Magical and Flag of Honour are cross-entered in a very tough field for Sunday's Group 1 Prix d'Ispahan at Paris Longchamp. Still in at press time were the likes of 2018 French Derby winner Study of Man, Addeybb and the Goldolphin trio of Barney Roy, Dream Castle and Wild Illusion. The latter, a 4-year-old Dubawi filly, won last year's Group 1 Prix de l'Opera Longines over the course before a second-place showing in the Breeders' Cup Filly & Mare Turf. This is a world-class bunch, even if a few don't make the final roster.
On the same program is the Group 1 Saxon Warrior Coolmore Prix Saint Alary for 3-year-old fillies. Coolmore is not represented in the field but the colors of many other top Europeans are. The race looks ripe for the plucking.
And here's a look at the week in North American racing:
Synchrony, seen winning the Fair Grounds Handicap Feb. 18 in New Orleans, is among the favorites for Saturday's $200,000 Grade II Monmouth Stakes on the Jersey Shore, Hodges Photography, courtesy of Fair Grounds
Only five are taking on the 1 1/16 miles of Sunday's $200,000 Grade II Summertime Oaks at Santa Anita. Bob Baffert fields Flor de la Mar, a Tiznow filly flying the Godolphin blue who finished second in the Grade I Santa Anita Oaks, then 11th in the Kentucky Oaks. Sneaking Out, by Indian Evening, has three wins and two seconds from five starts for trainer Jerry Hollendorfer. Bizwhacks, a Fed Biz filly trained by Doug O'Neill, has been going the wrong direction in her last three starts, albeit in tough company.
Entries were pending at press time for Monday's $500,000 Grade I Shoemaker Mile at Santa Anita. The race is a "Win and You're In" for the Nov. 2 Breeders' Cup Mile and the expected cast includes Blitzkrieg, Bowies Hero, Catapult, Delta Prince, Desert Stone, Le Ken, Ohio, River Boyne, Sharp Samurai and Synchrony.
Synchrony and Almanaar are the favorites in a field of eight for Saturday's $200,000 Grade II Monmouth Stakes at 9 furlongs on the Jersey Shore sod. Synchrony, a 6-year-old son of Tapit, won the Grade III Oceanport and the Grade III Red Bank over the course last summer and more recently accounted for the Fair Grounds Handicap. Almanaar, a 7-year-old Dubawi gelding, has been in a slump since finishing second in the Grade I Arlington Million last summer.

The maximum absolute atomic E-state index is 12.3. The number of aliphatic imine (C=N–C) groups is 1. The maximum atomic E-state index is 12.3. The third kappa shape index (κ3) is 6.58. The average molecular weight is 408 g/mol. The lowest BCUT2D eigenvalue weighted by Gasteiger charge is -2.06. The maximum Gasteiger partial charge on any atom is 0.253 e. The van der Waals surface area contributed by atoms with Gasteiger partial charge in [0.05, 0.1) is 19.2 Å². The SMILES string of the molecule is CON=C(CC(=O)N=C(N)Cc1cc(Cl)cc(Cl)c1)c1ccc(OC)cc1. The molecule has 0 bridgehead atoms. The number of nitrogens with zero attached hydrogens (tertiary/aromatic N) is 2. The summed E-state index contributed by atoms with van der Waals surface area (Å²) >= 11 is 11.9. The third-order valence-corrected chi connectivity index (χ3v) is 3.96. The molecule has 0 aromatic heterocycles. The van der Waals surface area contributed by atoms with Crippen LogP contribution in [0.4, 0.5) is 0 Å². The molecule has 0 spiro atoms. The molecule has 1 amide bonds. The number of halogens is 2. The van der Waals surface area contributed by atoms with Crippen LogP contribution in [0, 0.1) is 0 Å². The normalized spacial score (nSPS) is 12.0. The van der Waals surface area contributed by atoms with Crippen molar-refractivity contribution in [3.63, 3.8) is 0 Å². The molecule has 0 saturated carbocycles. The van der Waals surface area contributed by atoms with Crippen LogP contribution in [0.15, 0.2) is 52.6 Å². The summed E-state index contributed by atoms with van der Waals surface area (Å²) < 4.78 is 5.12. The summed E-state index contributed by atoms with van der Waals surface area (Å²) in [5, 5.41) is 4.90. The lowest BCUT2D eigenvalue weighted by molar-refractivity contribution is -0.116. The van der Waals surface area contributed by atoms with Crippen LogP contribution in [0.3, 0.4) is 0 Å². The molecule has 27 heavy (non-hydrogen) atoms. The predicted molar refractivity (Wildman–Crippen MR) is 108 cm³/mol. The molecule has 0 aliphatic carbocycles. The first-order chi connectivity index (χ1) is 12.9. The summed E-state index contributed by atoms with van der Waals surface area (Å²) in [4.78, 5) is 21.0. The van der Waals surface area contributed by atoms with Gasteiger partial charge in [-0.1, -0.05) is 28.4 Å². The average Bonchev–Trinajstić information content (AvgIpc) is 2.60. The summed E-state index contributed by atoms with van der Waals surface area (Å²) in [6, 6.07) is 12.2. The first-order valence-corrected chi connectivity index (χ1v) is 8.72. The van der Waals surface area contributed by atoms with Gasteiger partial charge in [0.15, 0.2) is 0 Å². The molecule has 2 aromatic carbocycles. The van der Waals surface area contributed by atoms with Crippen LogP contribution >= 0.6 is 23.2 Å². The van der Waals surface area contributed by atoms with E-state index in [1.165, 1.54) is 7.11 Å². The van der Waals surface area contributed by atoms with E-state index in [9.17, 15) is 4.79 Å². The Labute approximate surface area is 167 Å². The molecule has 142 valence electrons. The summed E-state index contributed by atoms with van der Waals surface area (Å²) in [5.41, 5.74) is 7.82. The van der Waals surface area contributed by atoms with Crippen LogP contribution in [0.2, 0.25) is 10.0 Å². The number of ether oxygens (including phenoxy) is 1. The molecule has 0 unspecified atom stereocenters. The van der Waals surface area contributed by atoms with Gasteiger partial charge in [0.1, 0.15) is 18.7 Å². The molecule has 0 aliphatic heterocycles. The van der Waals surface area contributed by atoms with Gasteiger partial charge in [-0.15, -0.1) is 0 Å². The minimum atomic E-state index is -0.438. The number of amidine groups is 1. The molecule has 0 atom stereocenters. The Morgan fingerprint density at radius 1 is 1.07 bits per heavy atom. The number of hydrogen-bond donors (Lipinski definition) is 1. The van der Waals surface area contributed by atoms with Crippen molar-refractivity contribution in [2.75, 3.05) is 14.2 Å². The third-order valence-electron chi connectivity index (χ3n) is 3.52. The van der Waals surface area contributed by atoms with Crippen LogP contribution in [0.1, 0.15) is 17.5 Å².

A well-matched field of seven awaits Saturday's $200,000 Grade II Charles Whittingham Stakes on the Santa Anita lawn. Marckie's Water is the morning-line favorite because one of them had to be and because he won his last race. But any of these could get the job done so sharpen the old handicapping skills and make some money.
Filly & Mare Turf
Sunday's $175,000 (Canadian) Grade II Nassau Stakes at Woodbine has six distaffers set to tackle 1 mile on the grass. Starship Jubilee, fourth in last year's edition, is the highweight this time around in her first start since winning the Sunshine Millions Filly & Mare Turf Jan. 19 at Gulfstream Park. Secret Message exits a win in the Dahlia Stakes at Laurel Park and won last year's Grade III Pucker Up Stakes at Arlington Park.
Entries were pending at press time for Monday's $500,000 Grade I Gamely Stakes for fillies and mares on the Santa Anita greensward. That race could include Vasilika, a 5-year-old Skipshot mare claimed for $40,000 Feb. 11, 2018, only to win 11 races since then, eight of them stakes and two of them Grade I events.
Eddie Haskel is the morning-line favorite among seven entered for Saturday's $100,000 Grade III Daytona Stakes at Santa Anita. The 6-year-old Square Eddie gelding has missed the top three only once in his last 13 starts, five of those wins. Brandothebartender and Kanthaka also merit a second look.
Eleven are set for a 5-furlongs sprint in Sunday's $200,000 Grade II Monrovia Stakes for fillies and mares at Santa Anita. Among them is last year's winner, Belvoir Bay, who comes off a second-place finish in the Grade 1 Al Quoz Sprint on World Cup night in Dubai. Ginger Nut is going well for trainer John Sadler since arriving from the UK. Several others have claims after racing well in local allowances and minor stakes.